By Mario Toneguzzi
Organic Garage, a unique independent grocery store, will be opening two more locations in the Toronto area next year.
Matt Lurie, the company’s president, says a new location will open late in the third quarter or early in the fourth quarter of next year in the Liberty Village neighbourhood followed by another location in the Leaside area.
Organic Garage’s first store opened in Oakville just over 12 years ago and today there are other stores in Thornhill and one in Toronto on Junction Road.
“We cover basically every category of grocery. It’s a one-stop shop. It’s an A to Z gamut,” says Lurie of the company’s popularity.
The new location in Liberty Village is part of an historic building at 42 Hanna Ave. The store will have more than 13,000 square feet on the bottom floor.
“We are very excited to bring Organic Garage to this incredible neighbourhood and provide a shopping experience unlike any other in the area. The Liberty Village location enhances our expansion into the Toronto market,” says Lurie.
Lurie says the independent grocer’s success over the years is due to a package of four things it works hard on to differentiate itself from its competitors.
“The first thing is our brand. It starts with our name being very unique. Organic Garage. It’s two things that kind of don’t go well together but it seems to be memorable to people,” says Lurie. “The way we communicate to our customers is very transparent. It’s very blunt. Very honest approach. No corporate speak or anything like that.”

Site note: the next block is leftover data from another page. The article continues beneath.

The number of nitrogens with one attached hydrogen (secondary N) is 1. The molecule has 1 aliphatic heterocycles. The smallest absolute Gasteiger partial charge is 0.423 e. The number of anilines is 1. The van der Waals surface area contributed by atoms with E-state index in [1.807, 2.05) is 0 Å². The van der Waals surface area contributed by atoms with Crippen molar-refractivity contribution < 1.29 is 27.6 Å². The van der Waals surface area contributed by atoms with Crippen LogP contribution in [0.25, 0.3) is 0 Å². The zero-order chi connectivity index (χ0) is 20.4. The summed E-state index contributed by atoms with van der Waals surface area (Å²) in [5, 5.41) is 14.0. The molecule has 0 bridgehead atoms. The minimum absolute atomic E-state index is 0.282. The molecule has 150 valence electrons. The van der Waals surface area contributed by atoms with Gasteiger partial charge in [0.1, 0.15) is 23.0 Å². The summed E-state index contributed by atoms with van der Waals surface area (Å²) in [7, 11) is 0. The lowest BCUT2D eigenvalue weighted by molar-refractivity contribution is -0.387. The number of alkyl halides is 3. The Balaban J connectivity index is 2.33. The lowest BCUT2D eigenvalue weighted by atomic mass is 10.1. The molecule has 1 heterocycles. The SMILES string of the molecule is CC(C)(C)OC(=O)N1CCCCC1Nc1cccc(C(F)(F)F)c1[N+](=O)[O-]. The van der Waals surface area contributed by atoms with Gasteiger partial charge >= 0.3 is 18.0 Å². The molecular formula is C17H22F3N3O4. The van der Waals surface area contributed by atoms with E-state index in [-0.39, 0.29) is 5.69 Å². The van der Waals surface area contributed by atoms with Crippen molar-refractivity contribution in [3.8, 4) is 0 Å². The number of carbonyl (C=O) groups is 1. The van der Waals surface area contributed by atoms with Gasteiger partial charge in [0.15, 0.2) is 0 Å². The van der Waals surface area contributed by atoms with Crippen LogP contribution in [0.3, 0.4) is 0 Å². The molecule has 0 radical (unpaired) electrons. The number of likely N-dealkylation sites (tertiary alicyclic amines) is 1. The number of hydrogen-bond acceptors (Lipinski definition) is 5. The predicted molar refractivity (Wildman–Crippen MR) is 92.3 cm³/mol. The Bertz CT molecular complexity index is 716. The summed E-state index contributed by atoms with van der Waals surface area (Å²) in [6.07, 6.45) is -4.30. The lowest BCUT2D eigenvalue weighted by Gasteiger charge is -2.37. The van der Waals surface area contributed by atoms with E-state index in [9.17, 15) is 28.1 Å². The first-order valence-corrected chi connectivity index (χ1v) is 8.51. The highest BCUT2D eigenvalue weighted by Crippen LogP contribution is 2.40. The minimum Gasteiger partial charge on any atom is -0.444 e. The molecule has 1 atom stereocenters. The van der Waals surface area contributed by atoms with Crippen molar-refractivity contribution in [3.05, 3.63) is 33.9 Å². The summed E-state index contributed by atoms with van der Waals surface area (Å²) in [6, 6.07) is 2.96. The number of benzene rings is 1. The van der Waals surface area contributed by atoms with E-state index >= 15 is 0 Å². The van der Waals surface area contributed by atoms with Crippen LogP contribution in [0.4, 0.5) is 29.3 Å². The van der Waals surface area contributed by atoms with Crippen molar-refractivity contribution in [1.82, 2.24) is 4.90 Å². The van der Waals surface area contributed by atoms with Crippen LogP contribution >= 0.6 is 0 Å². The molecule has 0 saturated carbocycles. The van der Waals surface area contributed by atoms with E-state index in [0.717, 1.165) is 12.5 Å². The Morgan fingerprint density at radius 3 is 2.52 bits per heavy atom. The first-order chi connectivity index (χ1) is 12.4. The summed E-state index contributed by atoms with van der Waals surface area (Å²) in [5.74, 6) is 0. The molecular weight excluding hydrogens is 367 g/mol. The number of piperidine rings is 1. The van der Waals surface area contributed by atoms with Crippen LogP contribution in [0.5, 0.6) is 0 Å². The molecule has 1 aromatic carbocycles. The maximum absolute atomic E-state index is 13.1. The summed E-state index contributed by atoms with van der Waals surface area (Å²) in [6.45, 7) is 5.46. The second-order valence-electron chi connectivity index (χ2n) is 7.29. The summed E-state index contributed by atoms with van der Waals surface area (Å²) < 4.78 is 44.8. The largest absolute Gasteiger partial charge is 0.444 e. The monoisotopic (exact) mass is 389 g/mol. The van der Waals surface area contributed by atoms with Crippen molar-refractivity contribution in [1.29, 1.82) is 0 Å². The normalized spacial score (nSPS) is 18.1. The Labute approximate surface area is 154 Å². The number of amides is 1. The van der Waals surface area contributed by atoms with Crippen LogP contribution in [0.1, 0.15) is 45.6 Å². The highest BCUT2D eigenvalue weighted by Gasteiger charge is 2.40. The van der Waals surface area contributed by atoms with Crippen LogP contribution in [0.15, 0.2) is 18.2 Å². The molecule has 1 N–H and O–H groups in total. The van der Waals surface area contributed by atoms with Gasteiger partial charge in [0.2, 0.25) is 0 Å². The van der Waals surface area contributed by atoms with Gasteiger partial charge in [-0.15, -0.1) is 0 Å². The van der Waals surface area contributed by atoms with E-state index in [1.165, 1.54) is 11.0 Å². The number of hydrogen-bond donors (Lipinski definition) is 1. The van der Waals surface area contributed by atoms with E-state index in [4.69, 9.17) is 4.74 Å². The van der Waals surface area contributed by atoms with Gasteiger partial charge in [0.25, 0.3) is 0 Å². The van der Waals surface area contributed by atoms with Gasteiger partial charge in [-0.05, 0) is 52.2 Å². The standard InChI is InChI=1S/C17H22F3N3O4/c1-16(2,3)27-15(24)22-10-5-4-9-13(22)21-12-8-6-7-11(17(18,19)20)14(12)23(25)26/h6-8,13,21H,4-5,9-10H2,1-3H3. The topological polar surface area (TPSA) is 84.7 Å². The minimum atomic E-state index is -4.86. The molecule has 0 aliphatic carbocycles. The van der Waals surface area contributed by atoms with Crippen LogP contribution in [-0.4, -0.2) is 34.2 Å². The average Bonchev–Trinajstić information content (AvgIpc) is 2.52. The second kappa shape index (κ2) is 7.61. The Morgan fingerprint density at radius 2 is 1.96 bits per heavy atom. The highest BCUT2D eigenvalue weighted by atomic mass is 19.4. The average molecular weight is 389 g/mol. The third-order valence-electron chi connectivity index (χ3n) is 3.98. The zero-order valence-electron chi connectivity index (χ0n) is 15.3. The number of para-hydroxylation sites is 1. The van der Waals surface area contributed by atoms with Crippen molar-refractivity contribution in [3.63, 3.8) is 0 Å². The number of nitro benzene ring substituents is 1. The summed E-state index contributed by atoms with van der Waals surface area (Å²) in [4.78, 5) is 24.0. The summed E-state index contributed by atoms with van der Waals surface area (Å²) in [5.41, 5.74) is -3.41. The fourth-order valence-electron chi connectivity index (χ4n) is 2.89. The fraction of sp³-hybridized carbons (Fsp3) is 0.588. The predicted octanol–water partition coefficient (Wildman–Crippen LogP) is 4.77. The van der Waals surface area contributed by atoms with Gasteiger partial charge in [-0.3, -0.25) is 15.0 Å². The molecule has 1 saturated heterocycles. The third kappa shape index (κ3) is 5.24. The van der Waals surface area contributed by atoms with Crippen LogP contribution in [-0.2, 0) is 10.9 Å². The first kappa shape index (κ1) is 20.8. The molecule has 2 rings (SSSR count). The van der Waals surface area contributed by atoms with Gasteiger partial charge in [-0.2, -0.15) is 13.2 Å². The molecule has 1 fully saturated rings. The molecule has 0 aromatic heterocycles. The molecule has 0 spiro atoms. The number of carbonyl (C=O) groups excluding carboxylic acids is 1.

The second thing is the environment that it creates for its shoppers.
“It’s a very intimate shopping experience. It’s a market feel. It has a very cozy kind of experience that you don’t want to leave. You want to explore. That also sets us apart because most grocery stores you basically want to leave as soon as you get in. It’s not a very fun experience,” adds Lurie.
“The third thing is the product we carry. Our produce departments are 100 per cent certified organic. We don’t carry any conventional produce. It’s unique. There’s very few grocery companies that are that dedicated to organic. All our grocery items are vetted through a listing criteria that is very stringent. We want our customers to be able to shop in our stores and not have to read labels and not worry.”
Lurie says the fourth factor in the company’s success is its value proposition.
“We have tried to apply the discount principles that all the major chains apply to their conventional models . . . We’ve applied those same principles which is smaller store footprints . . . and passing those savings down to the customer in everyday price,” he says.
“It’s a store for everyone. It’s not for an elitist class. It’s not for the rich. It’s for anybody who wants to eat healthy and we have stuff that fits in anybody’s budget. The value proposition is very compelling.”
Mario Toneguzzi, based in Calgary has 37 years of experience as a daily newspaper writer, columnist and editor. He worked for 35 years at the Calgary Herald covering sports, crime, politics, health, city and breaking news, and business. For 12 years as a business writer, his main beats were commercial and residential real estate, retail, small business and general economic news. He nows works on his own as a freelance writer and consultant in communications and media relations/training. Email: firstname.lastname@example.org.